October 2018, video, 30:25 min
Fade across, subway, elevator, flying kites, docks, shipping containers, industrial site, town.
What sits at the heart of the montage and does this serve a wider purpose? Standing on some corner of an industrial estate or on the edge of the shipyard. Not ‘looking at’ but ‘looking through’ …
Denis Villeneuve’s film Sicario (2015) happens along the Mexican borderline—a fact echoed by the film’s title in Japan. Apart from the thrust of the story spent searching for a crime boss said to have never been seen, it is the central characters who lend the landscape an ambiguous character all its own. One is a lawful divorcee, lost in the increased complex job that seems futile at best, while the other hangs in the background, hovering in the shadows, and vengeful throughout as he wakes from his slumber, fist clenched and screaming; his part of penetrating the quagmire turns slowly from advisor to revenant as he follows the Texan bounty hunters, CIA agents and the Afghan mercenaries he’s with. Good and bad are as vague as the borderline itself; shown as a wire fence and sequence of checkpoints neither one side nor the other. All the while, the border below ground is a more complex geology and almost nonexistent with a network of tunnels cutting through the US-Mexican rock and clay, ferrying everything from contraband to people, and existing more in mind and whispered gossip of agents than in actual fact, hinting that they probably exist ‘somewhere’. Everyone knows where they are, they’re just powerless to do anything about them.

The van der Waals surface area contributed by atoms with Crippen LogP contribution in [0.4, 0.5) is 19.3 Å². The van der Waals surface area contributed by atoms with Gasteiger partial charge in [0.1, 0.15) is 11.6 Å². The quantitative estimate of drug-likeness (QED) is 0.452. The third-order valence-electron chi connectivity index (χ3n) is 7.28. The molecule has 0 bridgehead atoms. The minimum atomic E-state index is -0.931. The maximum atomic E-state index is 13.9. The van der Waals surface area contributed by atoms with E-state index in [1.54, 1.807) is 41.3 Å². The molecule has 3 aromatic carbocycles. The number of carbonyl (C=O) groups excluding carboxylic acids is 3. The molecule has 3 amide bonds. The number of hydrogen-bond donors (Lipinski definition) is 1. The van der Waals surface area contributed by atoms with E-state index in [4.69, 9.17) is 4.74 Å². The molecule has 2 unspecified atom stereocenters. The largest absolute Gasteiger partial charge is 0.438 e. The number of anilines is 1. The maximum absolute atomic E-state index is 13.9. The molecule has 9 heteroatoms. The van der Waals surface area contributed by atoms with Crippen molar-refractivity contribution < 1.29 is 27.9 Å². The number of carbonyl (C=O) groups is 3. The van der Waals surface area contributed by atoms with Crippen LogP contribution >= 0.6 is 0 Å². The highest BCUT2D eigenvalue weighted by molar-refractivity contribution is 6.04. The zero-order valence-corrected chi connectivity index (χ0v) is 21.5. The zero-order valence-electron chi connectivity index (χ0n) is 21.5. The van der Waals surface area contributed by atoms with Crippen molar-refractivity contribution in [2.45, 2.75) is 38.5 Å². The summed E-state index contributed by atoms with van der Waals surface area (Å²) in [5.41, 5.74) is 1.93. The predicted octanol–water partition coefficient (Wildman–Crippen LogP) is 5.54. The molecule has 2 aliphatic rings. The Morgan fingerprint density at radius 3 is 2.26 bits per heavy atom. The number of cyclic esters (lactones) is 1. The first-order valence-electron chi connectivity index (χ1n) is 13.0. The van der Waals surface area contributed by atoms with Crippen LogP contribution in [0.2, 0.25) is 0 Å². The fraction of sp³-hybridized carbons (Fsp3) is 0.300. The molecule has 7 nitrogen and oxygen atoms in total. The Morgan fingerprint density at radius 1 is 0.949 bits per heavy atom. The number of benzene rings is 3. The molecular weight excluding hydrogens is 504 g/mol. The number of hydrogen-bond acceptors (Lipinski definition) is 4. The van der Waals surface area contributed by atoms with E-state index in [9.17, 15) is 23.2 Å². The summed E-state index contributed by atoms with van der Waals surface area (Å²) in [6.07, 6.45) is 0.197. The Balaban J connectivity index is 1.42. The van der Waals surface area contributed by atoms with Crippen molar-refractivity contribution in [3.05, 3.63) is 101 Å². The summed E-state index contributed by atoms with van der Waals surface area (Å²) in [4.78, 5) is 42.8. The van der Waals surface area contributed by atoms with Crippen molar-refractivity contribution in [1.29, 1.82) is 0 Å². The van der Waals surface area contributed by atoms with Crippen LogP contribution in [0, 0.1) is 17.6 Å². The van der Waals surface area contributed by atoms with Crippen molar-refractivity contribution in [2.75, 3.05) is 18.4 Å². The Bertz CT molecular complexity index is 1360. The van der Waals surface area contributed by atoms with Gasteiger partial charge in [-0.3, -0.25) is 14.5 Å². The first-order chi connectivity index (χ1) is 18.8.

Is this ‘uncertain’ border a clue to Suzuki’s own ‘Montage’ and part he plays within it all? What ever that part may be, it’s all a matter of perspective.
Montage, Hikari Suzuki
January 6 – February 10, 2018